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Provider_Medica Connections


July 2015

General News | Clincial News | Administrative News | PPO News




General News


Prior authorization requests to require ICD-10 codes

Medica has updated its Prior Authorization Request Form to include ICD-10 diagnosis codes. Going forward, Medica encourages providers to indicate ICD-10 codes when dates of service for Medica members will begin on or after October 1, 2015. Providers should include ICD-9 codes for services through September 30, 2015. See the Prior Authorization Request Form.

Note: If a prior authorization was obtained prior to October 1, 2015, for services continuing until October 1, 2015, or beyond, and the authorization was initially approved with an ICD-9 code, the authorization will continue to be in effect as confirmed in each case by Medica.



Reminder
Current process for timely filing to apply for ICD-10 claims

112 days until go-live date arrives!

All providers must submit ICD-10 diagnosis and inpatient procedure codes beginning with October 1, 2015, dates of service (or dates of discharge). Claims without ICD-10 diagnosis and inpatient procedure codes as of that date cannot be processed and will not be accepted. ICD-9 codes will be accepted through September 30, 2015, dates of service (or dates of discharge).

The current timely-filing process will continue to apply for claims submitted to Medica, and no extensions will be granted.

For more ICD-10 resources:

  • See roadto10.org »
  • See medica.com »

 

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Clinical News


Effective May 20, 2015:
Medica makes coverage policy change

The following benefit determination was effective beginning with May 20, 2015, dates of service. This change applies to all Medica products including government products unless a particular health plan (whether commercial, Medicare or Medicaid) requires different coverage.

Coronary computed tomography angiography (CCTA)
Medica has reviewed cardiac computed tomography for evaluation of cardiac structure and morphology and has determined that this technology will no longer be managed. Medica also has reviewed CCTA for coronary artery evaluation and has determined that this technology is no longer investigative and is therefore covered for high-risk symptomatic patients. CCTA for screening of asymptomatic patients, with or without risk factors, remains investigative and therefore not covered. The new determination is reflected in the revised and newly titled coverage policy “Coronary Computed Tomography Angiography (CCTA) for Coronary Artery Evaluation,” formerly titled “Cardiac Computed Tomography and Coronary Computed Tomography Angiography (CCTA).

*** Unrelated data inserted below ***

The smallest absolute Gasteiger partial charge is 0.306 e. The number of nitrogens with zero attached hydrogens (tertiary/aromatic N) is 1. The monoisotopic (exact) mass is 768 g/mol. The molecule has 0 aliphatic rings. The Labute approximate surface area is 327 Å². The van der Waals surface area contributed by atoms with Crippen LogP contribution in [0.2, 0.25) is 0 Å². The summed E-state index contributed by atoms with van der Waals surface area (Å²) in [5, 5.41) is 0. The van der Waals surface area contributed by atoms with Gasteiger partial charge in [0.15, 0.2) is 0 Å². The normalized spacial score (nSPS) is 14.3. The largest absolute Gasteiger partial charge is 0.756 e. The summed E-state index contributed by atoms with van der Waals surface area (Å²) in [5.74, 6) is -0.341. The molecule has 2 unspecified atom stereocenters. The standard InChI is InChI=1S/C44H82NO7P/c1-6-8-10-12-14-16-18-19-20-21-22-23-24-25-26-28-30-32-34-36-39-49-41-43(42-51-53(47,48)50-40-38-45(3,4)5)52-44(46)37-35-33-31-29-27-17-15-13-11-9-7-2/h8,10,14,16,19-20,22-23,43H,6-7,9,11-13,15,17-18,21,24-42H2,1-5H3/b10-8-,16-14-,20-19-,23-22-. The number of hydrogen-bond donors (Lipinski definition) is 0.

CCTA involves the use of multi-slice or multi-detector row computed tomography and intravenously administered contrast material to obtain detailed images of the blood vessels of the heart. It has been used as a noninvasive alternative to conventional invasive coronary angiography for evaluating coronary artery disease and coronary artery anomalies.

The complete text of the policy that applies to the determination above is available online or on hard copy:

  • See coverage policies at medica.com; or
  • Call the Medica Provider Literature Request Line for printed copies of documents, toll-free at 1-800-458-5512, option 1, then option 5, ext. 2-2355.


Effective June 1, 2015:
Medica inactivates UM policy

Medica recently made a change to the following utilization management (UM) policy, effective beginning with June 1, 2015, dates of service. This change applies to all Medica products including government products unless a particular health plan (whether commercial, Medicare or Medicaid) requires different coverage.

Vacuum-assisted negative pressure wound therapy